Oracle Outlines Business Analytics Battle Plan
Updated · Apr 04, 2012
Oracle is on a mission to claim the Big Data business analytics crown and counter increasing competition from the likes of SAP and IBM. Oracle President Mark Hurd took to the stage today at Oracle OpenWorld Tokyo 2012 during a keynote presentation to demonstrate how his company’s business analytics strategy is crystallizing into an integrated hardware and software portfolio.
It’s an ecosystem that includes the company’s Exadata Database Machine and Big Data Appliance. Much of Oracle’s analytics strategy also rests on Exalytics, a system that pools a massive amount of RAM for in-memory analytics. On the software side, it includes 80 business intelligence and performance management applications — and of course, the company’s business database offerings.
The goal is to help organizations wrangle Big Data and extract actionable insights from their ever-growing stores of business information. Essentially, according to Hurd, it all comes down to getting “the right information to the right person at the right time to make the right decision.”
Hurd said Oracle will continue to invest big in analytics, roughly $5 billion next year and a “little less” this year, to develop “best of breed” technology. Additionally, Oracle will push for deeper integration between its Big Data and analytics offerings as well as cloud-enable its technology and embrace mobility.
It also means baking predictive analysis features into Oracle Database instead of a standalone product, said Balaji Yelamanchili, senior vice president, Analytics and Performance Management for Oracle. Oracle’s aim, he said, is to “democratize access to advanced analytics” and hand the power of predictive analytics to DBAs of all stripes, not just specialists.
Naturally, that means new and upgraded products, including Oracle Endeca Information Discovery.
Endeca Reports for Duty
In October, Oracle acquired unstructured data management specialist Endeca. Today, the company’s technology powers the “first enterprise platform for data discovery.” Running on Exalytics, Endeca Information Discovery combines search and analytics to derive business insights from structured and unstructured data without modeling.
Endeca Information Discovery is based on Endeca’s Latitude and MDEX products and can glean business intelligence from several sources — both within and beyond the firewall — ranging from data warehouses to social media, sensors and transaction systems. According to Oracle, customers are already employing Endeca’s software for far-ranging data discovery applications like social media sentiment analysis, insurance claims analysis and criminal intelligence.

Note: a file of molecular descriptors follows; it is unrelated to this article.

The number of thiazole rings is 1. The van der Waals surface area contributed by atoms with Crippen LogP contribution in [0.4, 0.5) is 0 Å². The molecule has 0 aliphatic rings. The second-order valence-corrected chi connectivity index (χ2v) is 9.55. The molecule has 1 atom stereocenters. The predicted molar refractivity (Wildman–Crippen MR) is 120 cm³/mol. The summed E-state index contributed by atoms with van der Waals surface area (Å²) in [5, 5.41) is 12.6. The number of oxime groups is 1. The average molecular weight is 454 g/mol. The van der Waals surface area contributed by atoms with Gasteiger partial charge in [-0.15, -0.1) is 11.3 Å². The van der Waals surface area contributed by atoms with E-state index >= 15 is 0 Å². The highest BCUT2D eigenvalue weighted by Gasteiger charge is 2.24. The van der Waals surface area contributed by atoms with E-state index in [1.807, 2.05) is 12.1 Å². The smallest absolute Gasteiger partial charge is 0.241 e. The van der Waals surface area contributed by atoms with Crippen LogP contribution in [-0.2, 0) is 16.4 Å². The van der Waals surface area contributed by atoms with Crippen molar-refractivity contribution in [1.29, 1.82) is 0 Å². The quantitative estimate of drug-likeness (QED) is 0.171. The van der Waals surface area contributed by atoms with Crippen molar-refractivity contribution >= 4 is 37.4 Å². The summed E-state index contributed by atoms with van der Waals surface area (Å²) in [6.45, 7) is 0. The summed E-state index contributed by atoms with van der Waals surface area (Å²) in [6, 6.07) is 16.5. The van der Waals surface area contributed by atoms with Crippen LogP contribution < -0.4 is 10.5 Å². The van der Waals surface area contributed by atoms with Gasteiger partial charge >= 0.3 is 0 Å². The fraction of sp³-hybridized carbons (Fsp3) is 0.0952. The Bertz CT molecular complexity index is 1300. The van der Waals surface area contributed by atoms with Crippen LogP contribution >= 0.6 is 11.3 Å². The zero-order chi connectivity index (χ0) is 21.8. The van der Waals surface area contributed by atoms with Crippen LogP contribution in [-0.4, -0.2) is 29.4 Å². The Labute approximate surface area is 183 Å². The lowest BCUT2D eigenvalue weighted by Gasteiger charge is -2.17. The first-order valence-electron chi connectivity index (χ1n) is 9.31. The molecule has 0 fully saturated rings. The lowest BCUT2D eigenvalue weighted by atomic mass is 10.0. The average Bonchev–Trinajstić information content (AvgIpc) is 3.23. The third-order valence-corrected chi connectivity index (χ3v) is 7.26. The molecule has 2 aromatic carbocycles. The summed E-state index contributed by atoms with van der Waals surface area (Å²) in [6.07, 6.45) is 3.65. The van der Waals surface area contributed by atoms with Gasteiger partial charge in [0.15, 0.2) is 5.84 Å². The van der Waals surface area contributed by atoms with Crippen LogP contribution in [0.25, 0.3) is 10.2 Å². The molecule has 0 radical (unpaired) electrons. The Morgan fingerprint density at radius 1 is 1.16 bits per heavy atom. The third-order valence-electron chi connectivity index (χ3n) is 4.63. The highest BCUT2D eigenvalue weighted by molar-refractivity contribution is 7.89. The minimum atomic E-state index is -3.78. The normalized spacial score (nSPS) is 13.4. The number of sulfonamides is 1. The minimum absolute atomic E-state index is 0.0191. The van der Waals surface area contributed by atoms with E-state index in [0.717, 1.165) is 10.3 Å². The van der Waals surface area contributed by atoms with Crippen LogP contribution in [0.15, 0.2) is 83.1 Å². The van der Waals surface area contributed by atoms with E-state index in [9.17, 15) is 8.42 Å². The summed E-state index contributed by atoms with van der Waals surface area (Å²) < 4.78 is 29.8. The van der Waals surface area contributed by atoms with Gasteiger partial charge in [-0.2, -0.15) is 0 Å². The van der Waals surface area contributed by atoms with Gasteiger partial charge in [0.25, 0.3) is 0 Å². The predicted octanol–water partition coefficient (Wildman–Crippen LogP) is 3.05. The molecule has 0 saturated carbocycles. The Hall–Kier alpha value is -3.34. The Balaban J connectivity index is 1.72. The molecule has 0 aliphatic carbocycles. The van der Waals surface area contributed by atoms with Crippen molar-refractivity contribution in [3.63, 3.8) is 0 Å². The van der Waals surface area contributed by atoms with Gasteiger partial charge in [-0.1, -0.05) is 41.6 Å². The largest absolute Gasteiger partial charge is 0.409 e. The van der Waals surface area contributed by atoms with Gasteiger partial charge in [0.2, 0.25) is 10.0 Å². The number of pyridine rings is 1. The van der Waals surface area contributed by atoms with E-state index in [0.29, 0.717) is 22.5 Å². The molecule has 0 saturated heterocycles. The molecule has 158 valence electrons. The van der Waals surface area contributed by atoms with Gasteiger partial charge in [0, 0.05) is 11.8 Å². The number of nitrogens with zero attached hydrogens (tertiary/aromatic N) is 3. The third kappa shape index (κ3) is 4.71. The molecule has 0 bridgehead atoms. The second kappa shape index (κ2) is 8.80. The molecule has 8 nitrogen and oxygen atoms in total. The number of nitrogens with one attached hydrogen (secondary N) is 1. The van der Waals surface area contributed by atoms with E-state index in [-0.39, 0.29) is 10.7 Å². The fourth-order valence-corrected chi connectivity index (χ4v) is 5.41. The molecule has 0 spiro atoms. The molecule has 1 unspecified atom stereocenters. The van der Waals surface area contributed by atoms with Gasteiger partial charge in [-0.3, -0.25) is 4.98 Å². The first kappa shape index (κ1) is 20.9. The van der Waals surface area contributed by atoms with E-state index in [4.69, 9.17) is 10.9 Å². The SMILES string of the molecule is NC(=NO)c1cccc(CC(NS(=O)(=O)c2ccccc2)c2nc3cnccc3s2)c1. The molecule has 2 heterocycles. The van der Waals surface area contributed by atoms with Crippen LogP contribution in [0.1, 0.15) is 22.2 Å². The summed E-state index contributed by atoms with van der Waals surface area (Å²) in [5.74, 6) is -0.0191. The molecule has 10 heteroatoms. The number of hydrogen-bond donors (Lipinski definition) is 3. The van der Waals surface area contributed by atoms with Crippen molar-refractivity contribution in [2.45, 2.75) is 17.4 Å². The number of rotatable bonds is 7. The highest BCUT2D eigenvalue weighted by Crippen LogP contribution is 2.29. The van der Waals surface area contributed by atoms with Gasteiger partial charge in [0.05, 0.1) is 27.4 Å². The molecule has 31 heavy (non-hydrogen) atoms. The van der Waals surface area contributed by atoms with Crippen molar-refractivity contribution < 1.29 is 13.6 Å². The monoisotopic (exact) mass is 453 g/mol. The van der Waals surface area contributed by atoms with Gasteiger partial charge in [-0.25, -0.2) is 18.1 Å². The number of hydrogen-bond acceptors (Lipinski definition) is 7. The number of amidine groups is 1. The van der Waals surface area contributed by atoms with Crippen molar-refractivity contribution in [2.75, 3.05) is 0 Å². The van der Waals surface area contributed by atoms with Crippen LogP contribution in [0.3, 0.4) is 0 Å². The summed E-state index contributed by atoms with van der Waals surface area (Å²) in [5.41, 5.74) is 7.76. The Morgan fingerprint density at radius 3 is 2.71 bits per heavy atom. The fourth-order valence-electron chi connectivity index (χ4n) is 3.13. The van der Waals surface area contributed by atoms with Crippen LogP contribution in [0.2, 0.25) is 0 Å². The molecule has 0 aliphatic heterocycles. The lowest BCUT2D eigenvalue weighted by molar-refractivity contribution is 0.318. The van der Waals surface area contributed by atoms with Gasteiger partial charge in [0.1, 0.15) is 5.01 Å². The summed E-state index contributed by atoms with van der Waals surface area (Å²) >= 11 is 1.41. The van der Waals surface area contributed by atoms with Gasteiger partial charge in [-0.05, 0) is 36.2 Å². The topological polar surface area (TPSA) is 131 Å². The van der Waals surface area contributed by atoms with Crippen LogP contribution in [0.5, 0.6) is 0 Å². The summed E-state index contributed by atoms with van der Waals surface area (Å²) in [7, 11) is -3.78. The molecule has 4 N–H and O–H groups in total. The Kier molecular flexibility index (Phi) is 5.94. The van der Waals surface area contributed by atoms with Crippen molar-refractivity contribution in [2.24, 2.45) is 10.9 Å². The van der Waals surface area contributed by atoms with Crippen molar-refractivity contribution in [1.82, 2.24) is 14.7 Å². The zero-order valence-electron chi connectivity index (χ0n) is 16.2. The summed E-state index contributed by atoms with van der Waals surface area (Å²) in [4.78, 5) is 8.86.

Such capabilities, according to Yelamanchili, help businesses in “connecting the dots and finding the patterns.” Ultimately, he said, it “takes you from traditional reporting and analysis to interactive discovery and exploration.”
Two new business intelligence applications were also announced today, Manufacturing Analytics and Oracle Enterprise Asset Management Analytics. Oracle describes them as the “industry’s first and only in-memory analytic applications for manufacturing and asset management analysis.”In addition, Oracle Hyperion Enterprise Performance Management gets an upgrade to version 18.104.22.168. New features include project planning and account reconciliation modules and Exalytics.
Lastly, Oracle introduced two new analytics applications for the platform of its archrival, SAP. Both Oracle Spend and Procurement Analytics for SAP and Supply Chain and Order Management Analytics are also compatible with Exalytics.
Pedro Hernandez is a contributing editor at InternetNews.com, the news service of the IT Business Edge Network, the network for technology professionals. Previously, he served as a managing editor for the Internet.com network of IT-related websites and as the Green IT curator for GigaOM Pro. Follow him on Twitter @ecoINSITE.
Pedro Hernandez contributes to Enterprise Apps Today, and 11Press, the technology network. He was previously the managing editor of Internet.com, an IT-related website network. He has expertise in Smart Tech, CRM, and Mobile Tech, Helping Banks and Fintechs, Telcos and Automotive OEMs, and Healthcare and Identity Service Providers to Protect Mobile Apps.